Problem-solving and creative activities are critical for improving the communicative skills of ESL students. These tasks prompt learners to develop such cognitive abilities as critical thinking, analysis, and formulating conclusions on the basis of evidence; in turn, these abilities enable learners to communicate more effectively. Furthermore, problem-solving and creative tasks can involve various communicative situations such as the need to support one’s arguments. In this case, learners will use language while working on the tasks that are interesting and meaningful to them. They will be more willing to display their communicative skills which can be related to writing, reading, speaking, and listening.
Researchers and educators try to introduce various methods that can help ESL students develop communicative skills. Much attention is paid to the competencies that these people should have in order to improve their speaking, writing, reading and listening. During the conference, I will speak about the ways in which problem-solving and creative activities can enable ESL earners to develop their communicative skills. At first, I will discuss theoretical assumptions that underlie this approach.
In particular, it is important to mention that problem-solving and creative activities can motivate learners to apply their knowledge of the English language in various situations. Additionally, I will focus on the specific examples illustrating the use of this method. The participants are very likely to ask me a variety of questions about the validity of this approach. So, it is important to discuss exercises that teachers may offer to ESL learners (Rivers, 2003).
This topic is important for teachers who should know how to engage these learners in various communicative activities, especially classroom discussions. Furthermore, this issue can have profound implications for children who need to see that the use of language can be critical for their self-expression, gaining support of other people, or ability to acquire the role of leaders within a group.
It is vital to mention that there is a gap in the current literature on this topic. In particular, problem-solving and creative activities can be viewed as the tools for improving students’ academic performance (Ricket & Strohner, 2008, p. 40). This approach has been adopted in various areas such as physics, chemistry, or mathematics. By promoting creativity and problem-solving, teachers can help students acquire their knowledge of these disciplines.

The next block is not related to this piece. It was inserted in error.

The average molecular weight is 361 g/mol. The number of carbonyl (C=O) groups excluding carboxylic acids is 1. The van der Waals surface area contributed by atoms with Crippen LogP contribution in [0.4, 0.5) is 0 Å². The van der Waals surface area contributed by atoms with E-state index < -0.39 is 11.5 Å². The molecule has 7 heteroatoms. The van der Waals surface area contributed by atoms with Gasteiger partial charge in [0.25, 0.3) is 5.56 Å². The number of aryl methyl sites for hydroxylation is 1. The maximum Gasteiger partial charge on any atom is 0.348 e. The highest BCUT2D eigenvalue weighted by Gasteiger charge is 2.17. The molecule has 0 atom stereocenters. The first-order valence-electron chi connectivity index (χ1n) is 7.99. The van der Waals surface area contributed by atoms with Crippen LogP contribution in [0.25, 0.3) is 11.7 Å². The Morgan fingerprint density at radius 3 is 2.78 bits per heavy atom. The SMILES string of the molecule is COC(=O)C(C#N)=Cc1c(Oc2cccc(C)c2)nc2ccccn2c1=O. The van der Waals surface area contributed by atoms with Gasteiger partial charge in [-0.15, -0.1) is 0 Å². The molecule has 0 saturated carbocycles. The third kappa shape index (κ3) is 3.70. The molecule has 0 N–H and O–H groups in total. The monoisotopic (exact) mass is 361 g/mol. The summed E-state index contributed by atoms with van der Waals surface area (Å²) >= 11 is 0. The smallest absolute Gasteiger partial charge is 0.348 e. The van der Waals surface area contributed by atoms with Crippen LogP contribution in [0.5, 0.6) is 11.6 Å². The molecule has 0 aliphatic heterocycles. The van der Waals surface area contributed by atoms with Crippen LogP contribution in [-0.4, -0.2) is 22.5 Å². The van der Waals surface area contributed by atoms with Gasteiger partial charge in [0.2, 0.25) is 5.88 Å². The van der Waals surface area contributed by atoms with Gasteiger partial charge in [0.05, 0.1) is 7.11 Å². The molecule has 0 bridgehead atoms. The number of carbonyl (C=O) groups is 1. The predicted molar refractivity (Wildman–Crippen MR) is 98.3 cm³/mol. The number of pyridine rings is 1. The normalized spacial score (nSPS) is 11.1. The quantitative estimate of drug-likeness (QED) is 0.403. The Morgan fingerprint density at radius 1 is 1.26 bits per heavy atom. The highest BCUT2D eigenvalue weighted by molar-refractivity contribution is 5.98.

Admittedly, teachers, who work with ESL students, also recognize the importance of problem-solving skills and creativity. In particular, they argue that various language tasks can help learners develop their problem-solving and creative skills (Zheng, 2009, p. 227). Yet, they do not consider the use of problem-solving and creative activities for improving the communicative skills of learners (Zheng, 2009, p. 227).
At first, it is important to consider such aspects as critical skills, ability to look at a certain question from different perspectives, and argumentation. Each of these competencies can help a person become a more effective interlocutor. Additionally, one should mention that creative activities require students to use language in order to express their ideas to other people. For instance, ESL learners may need to formulate a problem or a question that should be addressed (O’Donnell, Hmelo-Silver, & Erkens, 2013, p. 359). Additionally, they need to provide arguments showing that a certain solution is the most appropriate one (O’Donnell et al., 2013, p. 359). In addition to that, individuals may need to discuss the strengths or weaknesses of a certain decision and critique the ideas of other people. Therefore, ESL students will have many opportunities for practicing their communicative skills.
Overall, this discussion will be useful because it will be possible to identify the positive and negative sides of this approach. Additionally, other participants may suggest ways of improving this technique. Moreover, they may explain how this method can be combined with other instructional strategies.
O’Donnell, A., Hmelo-Silver, C., & Erkens, G. (2013). Collaborative Learning, Reasoning, and Technology. New York, NY: Routledge.
Ricket, G., & Strohner, H. (2008). Handbook of Communication Competence. New York, NY: Walter de Gruyter.
Rivers, D. (2003). From the Heart: A Creative Approach to Writing. New York, NY: Pippin Publishing Corporation.
Zheng, R. (2009). Adolescent Online Social Communication and Behavior: Relationship Formation on the Internet: Relationship Formation on the Internet. New York, NY: IGI Global.